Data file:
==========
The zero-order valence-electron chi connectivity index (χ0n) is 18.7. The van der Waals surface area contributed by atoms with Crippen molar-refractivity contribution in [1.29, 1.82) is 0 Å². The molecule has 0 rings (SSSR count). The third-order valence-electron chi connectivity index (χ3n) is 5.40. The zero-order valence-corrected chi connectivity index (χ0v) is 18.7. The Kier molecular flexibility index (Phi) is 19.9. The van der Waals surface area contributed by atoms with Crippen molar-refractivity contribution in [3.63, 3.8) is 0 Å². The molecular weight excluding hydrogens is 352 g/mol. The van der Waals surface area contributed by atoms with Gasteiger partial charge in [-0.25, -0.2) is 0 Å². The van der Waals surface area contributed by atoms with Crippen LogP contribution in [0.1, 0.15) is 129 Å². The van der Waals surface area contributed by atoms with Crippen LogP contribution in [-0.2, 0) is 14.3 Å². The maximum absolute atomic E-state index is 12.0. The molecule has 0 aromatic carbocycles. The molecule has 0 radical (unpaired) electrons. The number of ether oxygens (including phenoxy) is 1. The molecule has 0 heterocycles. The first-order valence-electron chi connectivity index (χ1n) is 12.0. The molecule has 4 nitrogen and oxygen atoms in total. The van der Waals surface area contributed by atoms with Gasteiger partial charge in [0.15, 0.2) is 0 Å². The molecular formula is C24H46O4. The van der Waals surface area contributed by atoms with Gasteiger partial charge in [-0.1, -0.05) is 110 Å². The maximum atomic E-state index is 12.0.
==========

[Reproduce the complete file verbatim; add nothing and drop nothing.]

The zero-order valence-electron chi connectivity index (χ0n) is 18.7. The van der Waals surface area contributed by atoms with Crippen molar-refractivity contribution in [1.29, 1.82) is 0 Å². The molecule has 0 rings (SSSR count). The third-order valence-electron chi connectivity index (χ3n) is 5.40. The zero-order valence-corrected chi connectivity index (χ0v) is 18.7. The Kier molecular flexibility index (Phi) is 19.9. The van der Waals surface area contributed by atoms with Crippen molar-refractivity contribution in [3.63, 3.8) is 0 Å². The molecular weight excluding hydrogens is 352 g/mol. The van der Waals surface area contributed by atoms with Gasteiger partial charge in [-0.25, -0.2) is 0 Å². The van der Waals surface area contributed by atoms with Crippen LogP contribution in [0.1, 0.15) is 129 Å². The van der Waals surface area contributed by atoms with Crippen LogP contribution in [-0.2, 0) is 14.3 Å². The maximum absolute atomic E-state index is 12.0. The molecule has 0 aromatic carbocycles. The molecule has 0 radical (unpaired) electrons. The number of ether oxygens (including phenoxy) is 1. The molecule has 0 heterocycles. The first-order valence-electron chi connectivity index (χ1n) is 12.0. The molecule has 4 nitrogen and oxygen atoms in total. The van der Waals surface area contributed by atoms with Gasteiger partial charge in [0.15, 0.2) is 0 Å². The molecular formula is C24H46O4. The van der Waals surface area contributed by atoms with Gasteiger partial charge in [-0.1, -0.05) is 110 Å². The maximum atomic E-state index is 12.0.